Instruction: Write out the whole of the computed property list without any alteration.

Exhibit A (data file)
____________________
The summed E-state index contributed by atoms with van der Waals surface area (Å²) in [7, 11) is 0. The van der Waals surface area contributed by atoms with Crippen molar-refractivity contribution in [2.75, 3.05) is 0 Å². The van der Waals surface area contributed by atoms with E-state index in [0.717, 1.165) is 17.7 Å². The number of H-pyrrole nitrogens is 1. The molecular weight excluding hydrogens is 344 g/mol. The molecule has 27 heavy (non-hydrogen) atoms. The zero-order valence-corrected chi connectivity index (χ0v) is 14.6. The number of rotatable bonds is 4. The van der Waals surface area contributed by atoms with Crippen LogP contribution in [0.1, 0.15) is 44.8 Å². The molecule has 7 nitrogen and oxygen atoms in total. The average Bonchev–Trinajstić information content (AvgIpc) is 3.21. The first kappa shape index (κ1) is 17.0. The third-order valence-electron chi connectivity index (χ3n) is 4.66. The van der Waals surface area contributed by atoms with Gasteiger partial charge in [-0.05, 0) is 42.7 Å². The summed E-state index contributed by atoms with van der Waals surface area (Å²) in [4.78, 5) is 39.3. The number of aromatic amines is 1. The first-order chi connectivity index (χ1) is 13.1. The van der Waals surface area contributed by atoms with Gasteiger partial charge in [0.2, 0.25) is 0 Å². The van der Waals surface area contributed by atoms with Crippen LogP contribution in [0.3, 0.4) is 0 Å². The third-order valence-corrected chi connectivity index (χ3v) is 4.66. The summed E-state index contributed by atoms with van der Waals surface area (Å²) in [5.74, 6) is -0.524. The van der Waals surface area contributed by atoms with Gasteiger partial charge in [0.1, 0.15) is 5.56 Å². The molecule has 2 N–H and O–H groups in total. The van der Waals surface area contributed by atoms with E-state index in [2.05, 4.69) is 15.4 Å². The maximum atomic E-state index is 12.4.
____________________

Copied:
The summed E-state index contributed by atoms with van der Waals surface area (Å²) in [7, 11) is 0. The van der Waals surface area contributed by atoms with Crippen molar-refractivity contribution in [2.75, 3.05) is 0 Å². The van der Waals surface area contributed by atoms with E-state index in [0.717, 1.165) is 17.7 Å². The number of H-pyrrole nitrogens is 1. The molecular weight excluding hydrogens is 344 g/mol. The molecule has 27 heavy (non-hydrogen) atoms. The zero-order valence-corrected chi connectivity index (χ0v) is 14.6. The number of rotatable bonds is 4. The van der Waals surface area contributed by atoms with Crippen LogP contribution in [0.1, 0.15) is 44.8 Å². The molecule has 7 nitrogen and oxygen atoms in total. The average Bonchev–Trinajstić information content (AvgIpc) is 3.21. The first kappa shape index (κ1) is 17.0. The third-order valence-electron chi connectivity index (χ3n) is 4.66. The van der Waals surface area contributed by atoms with Gasteiger partial charge in [-0.05, 0) is 42.7 Å². The summed E-state index contributed by atoms with van der Waals surface area (Å²) in [4.78, 5) is 39.3. The number of aromatic amines is 1. The first-order chi connectivity index (χ1) is 13.1. The van der Waals surface area contributed by atoms with Gasteiger partial charge in [0.2, 0.25) is 0 Å². The van der Waals surface area contributed by atoms with Crippen LogP contribution in [0.3, 0.4) is 0 Å². The third-order valence-corrected chi connectivity index (χ3v) is 4.66. The summed E-state index contributed by atoms with van der Waals surface area (Å²) in [5.74, 6) is -0.524. The van der Waals surface area contributed by atoms with Gasteiger partial charge in [0.1, 0.15) is 5.56 Å². The molecule has 2 N–H and O–H groups in total. The van der Waals surface area contributed by atoms with E-state index in [2.05, 4.69) is 15.4 Å². The maximum atomic E-state index is 12.4.